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EU’s Major VAT Reform Has Turned E-Commerce Upside Down: Part 2

Sept. 16, 2021, 7:00 AM

In the first part of our article series on the EU VAT e-commerce package, we focused on the impact on online merchants. The second part of our series examines the effects of the reform for online merchants using marketplaces and their cross-border fulfillment structures.

The “Union One-Stop Shop,” Amazon Pan-European FBA, Amazon CEE, and Quick Fixes in 2020

Online merchants using cross-border fulfillment by Amazon (e.g., Pan-European FBA), Zalando or other marketplaces can use the One-Stop Shop (OSS) in their country of residence or registration. However, in addition it will still be necessary to deal with local tax registrations in other EU countries.

It is precisely these fulfillment structures that reveal that the reform has failed to keep pace with today’s e-commerce landscape. Consumers want to receive their orders as quickly as possible—and this can only be fulfilled if goods are situated as close as possible to the customer even before the order is placed.

A marketplace like Amazon handles this service for online merchants and has perfected this highly technological form of logistics.

With regard to Amazon, goods are sent to several EU countries, resulting in constant warehouse transfers depending on the forecast demand and warehouse capacity. This is exactly where the complexity begins from a value-added tax (VAT) perspective. In particular, Amazon’s commingling transactions increase the complexity of VAT, and the OSS interface cannot currently process these transactions.

These constant cross-border stock transfers, which often occur several times per month, are taxable transactions from a VAT perspective. These sales consist of:

  • intra-community movements in the country of origin;
  • corresponding intra-community purchases in the destination country.

Importantly, the movements of goods have to be reported locally. The associated VAT-relevant transactions—intra-community movements or purchases, local sales, and inputs (input VAT) in the country of the respective fulfillment center—cannot be reported using the OSS. Instead, they still require local registrations in each and every relevant EU member state.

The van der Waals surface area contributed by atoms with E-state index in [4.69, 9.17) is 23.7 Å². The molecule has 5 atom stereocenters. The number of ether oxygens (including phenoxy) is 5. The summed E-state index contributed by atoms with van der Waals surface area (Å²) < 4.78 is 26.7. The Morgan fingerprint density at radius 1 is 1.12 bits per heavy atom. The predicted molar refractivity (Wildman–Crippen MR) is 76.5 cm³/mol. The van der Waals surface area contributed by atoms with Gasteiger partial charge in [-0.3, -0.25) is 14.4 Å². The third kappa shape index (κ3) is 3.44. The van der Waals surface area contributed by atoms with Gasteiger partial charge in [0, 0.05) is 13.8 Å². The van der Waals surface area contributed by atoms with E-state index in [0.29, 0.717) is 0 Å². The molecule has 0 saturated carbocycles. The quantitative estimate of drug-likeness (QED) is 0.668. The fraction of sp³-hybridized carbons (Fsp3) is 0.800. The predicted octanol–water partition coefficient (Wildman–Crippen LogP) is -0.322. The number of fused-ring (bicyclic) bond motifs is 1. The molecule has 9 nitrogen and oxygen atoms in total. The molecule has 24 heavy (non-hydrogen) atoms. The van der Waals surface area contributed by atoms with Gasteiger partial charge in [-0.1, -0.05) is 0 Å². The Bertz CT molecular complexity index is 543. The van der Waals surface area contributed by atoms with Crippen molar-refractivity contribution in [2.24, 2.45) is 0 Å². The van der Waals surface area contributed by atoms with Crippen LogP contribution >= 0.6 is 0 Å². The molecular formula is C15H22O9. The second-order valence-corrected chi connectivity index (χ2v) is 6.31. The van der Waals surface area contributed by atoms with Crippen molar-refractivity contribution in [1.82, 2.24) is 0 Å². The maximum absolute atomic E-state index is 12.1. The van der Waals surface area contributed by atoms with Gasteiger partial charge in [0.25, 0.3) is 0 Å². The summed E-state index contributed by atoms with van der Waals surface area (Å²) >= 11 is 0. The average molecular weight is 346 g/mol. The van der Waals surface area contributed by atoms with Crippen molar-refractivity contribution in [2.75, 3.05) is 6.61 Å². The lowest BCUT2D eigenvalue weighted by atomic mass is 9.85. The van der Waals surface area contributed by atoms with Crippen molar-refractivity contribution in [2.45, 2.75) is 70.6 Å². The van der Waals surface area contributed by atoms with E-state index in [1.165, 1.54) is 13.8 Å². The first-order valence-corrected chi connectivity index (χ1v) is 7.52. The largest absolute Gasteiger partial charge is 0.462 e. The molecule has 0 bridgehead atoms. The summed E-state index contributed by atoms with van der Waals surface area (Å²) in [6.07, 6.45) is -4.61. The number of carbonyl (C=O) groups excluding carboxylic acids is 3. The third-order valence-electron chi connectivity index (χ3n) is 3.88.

If online merchants do not report their stock transfers (e.g. intra-community movements) properly, they are required to pay VAT on these transactions. This is a requirement that was introduced January 1, 2020. These reforms are known as the “2020 EU quick fixes.”

Online merchants therefore need to implement at least two compliance strategies:

  • reporting all distance-selling through the OSS in the country of registration;
  • reporting intra-community purchases/movements, local sales, and inputs in other EU countries through local registrations in the respective EU country.

Which Tax Rate for What Product in Which EU Country? The Challenge Grows

When online merchants realize that the discontinuance of the distance-selling thresholds means that cross-border sales to consumers will become tax liable in almost every EU country, they may well ask, “How do I know which tax rate applies to my products in which EU country?”

The issue of tax rates and VAT within the EU is indeed complicated. EU law permits the following range, and offers a wider range than exists in Germany (where only two tax rates, of 7% and 19%, apply):

  • standard tax rate: the range in the EU lies between 17% and 27%. The minimum statutory amount is 15%, and there has not been an upper limit for several years now;
  • reduced tax rate I: this has to amount to at least 5% and less than 15%. Its application is limited to the products named in Annex III of the EU VAT Directive;
  • reduced tax rate II: the requirements are the same as for reduced tax rate I;
  • zero tax rate: as the name suggests, the tax rate here equals 0%—but this is not to be confused with a tax exemption;
  • special rates: these can be chosen almost arbitrarily—but only after approval by the European Commission. They are often subject to a time limitation.

This range of tax rates is fully utilized by many EU member states, which makes it particularly challenging to determine the correct tax rate for e-commerce sales based on the new regulations which came into effect on July 1, 2021. Take coffee as an example. In Germany, similarly to many other food products, coffee is subject to a reduced tax rate of 7%. A reduced tax rate also applies in France, however there are three different tax rates: 2.1%, 5.5%, and 10%. In this case, the correct reduced tax rate is 5.5%.